Published by The Lawfare Institute
in Cooperation With
The New York Times reports that White House Counsel Don McGahn has interviewed extensively with the special counsel, cooperating with the president’s consent but perhaps more extensively than President Trump may have anticipated. The result may be a further strain on what, according to the Times, was already a difficult working relationship. One source of the tension appears to be the president’s expectation of loyalty from a counsel who maintains a different view of his function—namely, that the White House counsel represents the office of the presidency and not the individual now occupying it.
It seems that relationship between lawyer and president is also, in this instance, infected with mistrust. McGahn and his attorney are reported to have concluded that he should go the extra mile and tell Special Counsel Robert Mueller all he knows out of a concern that the president might have been preparing to blame McGahn—and specifically, his “shoddy advice”—for any legal issues Trump faced over alleged obstruction of justice in the Russia matter.
While remarkable reporting in a number of respects, the Times account of the Trump-McGahn relationship leaves open or unclear a number of key points about the role and obligations of the White House counsel in these circumstances.
A White House counsel is not in a position to reject or ignore a special prosecutor's request for information relevant to an ongoing criminal investigation. The law on the fundamental point is clear. Precisely as the Times describes McGahn’s understanding of his role, the White House counsel is a government employee, not personal counsel to the president. Courts presented with the question have ruled that, in a criminal investigation, the attorney-client privilege does not shield a White House counsel from providing his or her evidence. Neither is executive privilege a safe harbor if the government can demonstrate need for the information and its unavailability from other sources.
The Clinton administration litigated and lost both privilege claims in defending against the independent counsel investigations. When the U.S. Court of Appeals for the D.C. Circuit ruled unanimously on the application of the attorney-client privilege, it did so in no uncertain terms:
To state the question is to suggest the answer, for the Office of the President is a part of the federal government, consisting of government employees doing government business, and neither legal authority nor policy nor experience suggests that a federal government entity can maintain the ordinary common law attorney-client privilege to withhold information relating to a federal criminal offense.
This is not to say that, when called to interview with prosecutors, a White House counsel would agree to answer any and all questions. It falls to his or her attorney to negotiate an acceptable scope and focus for the interviews. In preparing for those discussions, the counsel and his or her lawyers can certainly take into account the constitutional and other reasonable concerns of the president’s personal counsel. The Times story does not provide detail about the extent to which McGahn’s own counsel consulted with the president and the president’s private counsel, except to report that the president raised no objection to the interviews. In the end, however, the White House counsel is a government employee called upon to negotiate in good faith the terms of cooperation with criminal justice authorities.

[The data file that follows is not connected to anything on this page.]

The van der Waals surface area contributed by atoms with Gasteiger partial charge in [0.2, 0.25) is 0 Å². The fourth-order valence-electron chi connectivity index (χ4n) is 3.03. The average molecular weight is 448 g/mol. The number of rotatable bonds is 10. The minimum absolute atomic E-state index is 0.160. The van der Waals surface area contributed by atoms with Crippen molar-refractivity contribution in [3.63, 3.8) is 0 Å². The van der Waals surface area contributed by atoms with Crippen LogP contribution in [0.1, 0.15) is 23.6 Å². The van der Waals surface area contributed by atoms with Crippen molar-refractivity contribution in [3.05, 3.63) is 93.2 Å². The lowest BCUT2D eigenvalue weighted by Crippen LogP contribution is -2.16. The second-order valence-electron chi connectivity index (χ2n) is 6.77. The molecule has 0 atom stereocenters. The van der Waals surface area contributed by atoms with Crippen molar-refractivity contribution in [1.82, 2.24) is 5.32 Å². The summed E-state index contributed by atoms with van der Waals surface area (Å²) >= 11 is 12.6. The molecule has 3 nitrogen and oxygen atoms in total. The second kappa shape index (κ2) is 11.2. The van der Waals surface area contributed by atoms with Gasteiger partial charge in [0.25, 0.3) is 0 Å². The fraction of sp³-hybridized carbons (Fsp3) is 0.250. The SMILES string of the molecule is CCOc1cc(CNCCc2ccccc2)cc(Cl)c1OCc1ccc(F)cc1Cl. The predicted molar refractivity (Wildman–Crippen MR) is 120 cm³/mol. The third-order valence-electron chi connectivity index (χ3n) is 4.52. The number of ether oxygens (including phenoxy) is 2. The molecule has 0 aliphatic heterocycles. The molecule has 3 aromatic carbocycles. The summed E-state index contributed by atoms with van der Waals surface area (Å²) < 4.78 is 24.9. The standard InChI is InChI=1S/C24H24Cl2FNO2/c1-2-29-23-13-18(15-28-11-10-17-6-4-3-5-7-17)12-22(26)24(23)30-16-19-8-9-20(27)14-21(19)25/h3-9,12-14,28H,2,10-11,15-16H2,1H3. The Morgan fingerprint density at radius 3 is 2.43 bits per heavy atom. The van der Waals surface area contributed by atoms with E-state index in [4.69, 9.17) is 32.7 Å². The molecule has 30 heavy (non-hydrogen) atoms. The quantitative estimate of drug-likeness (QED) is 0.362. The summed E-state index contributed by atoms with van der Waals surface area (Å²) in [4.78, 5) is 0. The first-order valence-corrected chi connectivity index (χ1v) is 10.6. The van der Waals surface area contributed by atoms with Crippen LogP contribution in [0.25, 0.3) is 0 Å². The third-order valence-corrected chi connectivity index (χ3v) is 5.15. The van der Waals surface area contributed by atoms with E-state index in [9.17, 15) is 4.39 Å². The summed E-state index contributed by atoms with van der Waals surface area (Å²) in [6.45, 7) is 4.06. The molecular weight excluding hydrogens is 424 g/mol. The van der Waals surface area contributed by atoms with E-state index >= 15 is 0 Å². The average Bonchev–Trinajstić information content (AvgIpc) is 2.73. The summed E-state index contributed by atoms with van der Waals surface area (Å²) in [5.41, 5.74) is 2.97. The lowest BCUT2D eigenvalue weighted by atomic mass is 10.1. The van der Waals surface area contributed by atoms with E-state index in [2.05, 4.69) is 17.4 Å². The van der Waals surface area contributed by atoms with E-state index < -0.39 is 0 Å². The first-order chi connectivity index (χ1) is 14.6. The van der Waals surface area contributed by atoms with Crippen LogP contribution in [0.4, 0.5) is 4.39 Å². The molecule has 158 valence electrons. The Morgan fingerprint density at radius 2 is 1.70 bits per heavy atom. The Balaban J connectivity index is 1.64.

It is conceivable that McGahn could resist the interviews by drawing on the constitutional theory that Trump’s lawyers have been testing publicly—that there is no “evidence” for him to give because the case for which it is sought, presidential obstruction of justice, is constitutionally impermissible. This maneuver would stand little chance of success. Assuming that McGahn were willing to be the vehicle for a test of Trump's constitutional theory, he would have reason to doubt that he would prevail. A court would likely hold that the constitutional question was premature and not one for him to raise, and that at this stage of the proceeding, he must give testimony.
The entire episode serves yet again of a reminder of the potential hazards that accompany the benefits to the president of the institutionalized office of the White house counsel. The president has ready at hand in the West Wing dedicated counsel on a range of issues who can also serve as a force for channeling the legal resources throughout the executive branch in support of administration policies. In this respect, the counsel is truly, as often described, the “president’s lawyer.” But the counsel is not the “president’s lawyer” in the way that Trump apparently imagined that those lawyers he hired in the private sector were “his lawyers.” This is the irony of the counsel’s position: the very proximity to the Oval Office that distinguishes the role and accounts for so much of its value, can also present grave risks for a president in legal trouble.
Finally, what does it mean for a White House counsel to continue to attempt to function effectively in that role when he is also a highly consequential witness in a criminal inquiry involving the president—and when, the Times suggests, the counsel may have been suspicious the president had intended to set him up to “take the fall”? McGahn appears to have concluded that he can remain effective in support of the president, at least on the issues he has selected for focused attention: judicial nominations and regulations, and perhaps other issues outside the Russia matter. For his part, Trump may have decided that this is a situation he can—or, maybe for the time being, must—accept. It is also a situation without precedent in the history of the counsel’s office.